In an article published on June 3, 2016 by the news provider CounterPunch, reporter Kristine Mattis discusses the predominant assumption of positive monotonic dose-response (PMDR) employed in current chemical risk assessment versus non-monotonic dose response (NMDR) increasingly observed for substances such as endocrine disrupting chemicals (EDCs). Mattis explains that PMDR presumes “a lowest dose at which a compound produces negligible or no harm to human health” – the so called Lowest Observable Adverse Effect Level (LOAEL). In this manner, increasingly higher doses of a substance are increasingly harmful, whereas increasingly lower doses are insignificantly harmful or not harmful at all. In contrast, in NMDR curves the sign of the response (positive or negative) can change throughout the range of dosages. For example, EDCs can produce adverse effects at very high and very low doses, rather than at in-between doses. Bisphenol A (BPA, CAS 80-05-7) is one example of an EDC for which adverse effects have been shown at low doses in animal studies, but not at higher doses (FPF reported). This behavior is contradictory to the assumption of low dose safety, Mattis explains.
In her article Mattis cites Pete Myers, founder and chief scientist at Environmental Health Sciences, who stated that “NMDR curves are the default expectation for [EDCs].” Regarding the presumption of monotonicity, Myers added that “by ignoring NMDR curves, risk assessment as currently practiced is deeply flawed and unquestionably allows people to be exposed to harmful chemicals at dangerous doses.” Mattis concludes that the paradigm under which chemical risk assessment and regulation currently operate is faulty and inadequately protects human health. Therefore, “assertions by the [U.S. Food and Drug Administration] and [European Food Safety Authority] about the safety of BPA or other toxicants at current levels should be taken with a note of skepticism,” Mattis advises.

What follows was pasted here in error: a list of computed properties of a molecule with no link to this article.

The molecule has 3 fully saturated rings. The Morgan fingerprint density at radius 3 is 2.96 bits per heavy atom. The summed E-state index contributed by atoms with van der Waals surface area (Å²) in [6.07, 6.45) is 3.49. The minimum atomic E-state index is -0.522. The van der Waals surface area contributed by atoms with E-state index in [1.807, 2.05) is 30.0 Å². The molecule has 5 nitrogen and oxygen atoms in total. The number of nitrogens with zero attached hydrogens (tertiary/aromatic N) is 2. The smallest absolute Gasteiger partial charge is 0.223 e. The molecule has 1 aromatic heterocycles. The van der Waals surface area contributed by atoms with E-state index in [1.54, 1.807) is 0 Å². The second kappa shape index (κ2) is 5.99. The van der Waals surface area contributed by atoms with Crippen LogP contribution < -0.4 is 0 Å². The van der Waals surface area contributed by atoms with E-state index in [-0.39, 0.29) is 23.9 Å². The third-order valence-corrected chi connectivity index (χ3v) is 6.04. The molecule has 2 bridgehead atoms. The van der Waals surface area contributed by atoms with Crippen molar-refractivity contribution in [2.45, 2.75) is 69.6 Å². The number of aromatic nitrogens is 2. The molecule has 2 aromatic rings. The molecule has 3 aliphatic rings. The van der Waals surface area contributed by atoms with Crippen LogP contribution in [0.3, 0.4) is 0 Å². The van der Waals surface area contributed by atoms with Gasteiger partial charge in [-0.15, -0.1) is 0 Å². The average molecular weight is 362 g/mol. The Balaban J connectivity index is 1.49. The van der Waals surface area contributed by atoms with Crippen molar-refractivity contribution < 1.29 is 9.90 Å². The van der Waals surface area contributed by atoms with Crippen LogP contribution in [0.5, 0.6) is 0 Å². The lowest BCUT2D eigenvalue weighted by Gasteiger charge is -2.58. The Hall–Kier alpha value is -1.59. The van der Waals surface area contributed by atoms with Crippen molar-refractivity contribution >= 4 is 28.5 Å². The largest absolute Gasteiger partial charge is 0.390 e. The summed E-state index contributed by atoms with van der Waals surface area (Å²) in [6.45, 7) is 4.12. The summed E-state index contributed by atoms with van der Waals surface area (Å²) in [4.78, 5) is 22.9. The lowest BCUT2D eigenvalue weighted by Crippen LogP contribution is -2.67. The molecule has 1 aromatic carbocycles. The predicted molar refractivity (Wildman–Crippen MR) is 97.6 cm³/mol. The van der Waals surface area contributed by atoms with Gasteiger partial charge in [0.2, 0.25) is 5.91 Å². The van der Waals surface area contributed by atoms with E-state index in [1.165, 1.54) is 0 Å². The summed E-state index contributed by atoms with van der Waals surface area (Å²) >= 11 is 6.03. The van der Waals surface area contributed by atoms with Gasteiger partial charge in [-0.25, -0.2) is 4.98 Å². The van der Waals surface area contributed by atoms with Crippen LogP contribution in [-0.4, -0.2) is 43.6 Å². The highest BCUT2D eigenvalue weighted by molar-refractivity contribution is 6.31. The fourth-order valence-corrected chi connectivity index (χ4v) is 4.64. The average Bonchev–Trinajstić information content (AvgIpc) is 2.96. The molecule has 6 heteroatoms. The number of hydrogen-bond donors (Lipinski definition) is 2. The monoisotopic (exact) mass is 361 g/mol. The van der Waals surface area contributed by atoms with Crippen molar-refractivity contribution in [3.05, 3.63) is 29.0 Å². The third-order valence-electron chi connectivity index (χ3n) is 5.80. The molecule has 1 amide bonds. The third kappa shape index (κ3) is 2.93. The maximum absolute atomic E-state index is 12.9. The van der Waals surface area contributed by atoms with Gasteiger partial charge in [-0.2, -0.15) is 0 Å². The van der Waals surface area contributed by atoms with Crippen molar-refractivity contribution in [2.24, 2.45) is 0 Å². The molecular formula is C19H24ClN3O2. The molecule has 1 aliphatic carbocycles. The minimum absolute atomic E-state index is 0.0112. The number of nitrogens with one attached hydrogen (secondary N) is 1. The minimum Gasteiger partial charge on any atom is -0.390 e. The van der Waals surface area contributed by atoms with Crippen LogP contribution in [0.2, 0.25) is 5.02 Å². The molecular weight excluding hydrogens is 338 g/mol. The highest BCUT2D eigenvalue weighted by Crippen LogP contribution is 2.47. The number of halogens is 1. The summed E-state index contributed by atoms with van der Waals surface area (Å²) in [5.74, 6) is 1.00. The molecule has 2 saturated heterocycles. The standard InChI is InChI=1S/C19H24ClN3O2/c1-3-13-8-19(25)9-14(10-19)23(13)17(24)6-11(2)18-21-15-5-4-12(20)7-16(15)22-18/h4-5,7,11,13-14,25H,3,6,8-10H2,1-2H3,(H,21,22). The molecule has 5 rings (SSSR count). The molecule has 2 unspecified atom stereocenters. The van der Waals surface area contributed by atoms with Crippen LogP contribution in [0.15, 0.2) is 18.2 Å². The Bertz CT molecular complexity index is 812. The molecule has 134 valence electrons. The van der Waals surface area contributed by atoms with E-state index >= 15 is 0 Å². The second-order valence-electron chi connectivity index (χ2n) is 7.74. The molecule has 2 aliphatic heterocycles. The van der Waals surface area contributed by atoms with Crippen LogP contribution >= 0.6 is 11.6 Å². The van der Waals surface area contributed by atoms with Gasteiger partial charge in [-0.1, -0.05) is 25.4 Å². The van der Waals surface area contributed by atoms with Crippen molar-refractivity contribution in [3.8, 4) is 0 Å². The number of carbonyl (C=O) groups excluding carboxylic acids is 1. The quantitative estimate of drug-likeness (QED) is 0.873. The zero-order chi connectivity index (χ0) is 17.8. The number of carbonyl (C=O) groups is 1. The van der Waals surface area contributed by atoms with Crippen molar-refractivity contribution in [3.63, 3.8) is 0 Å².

Kristine Mattis (June 3, 2016). “Toxic curve ball: Why outdated assumptions to determine ‘safe levels’ of toxicants forfeit the game.” CounterPunch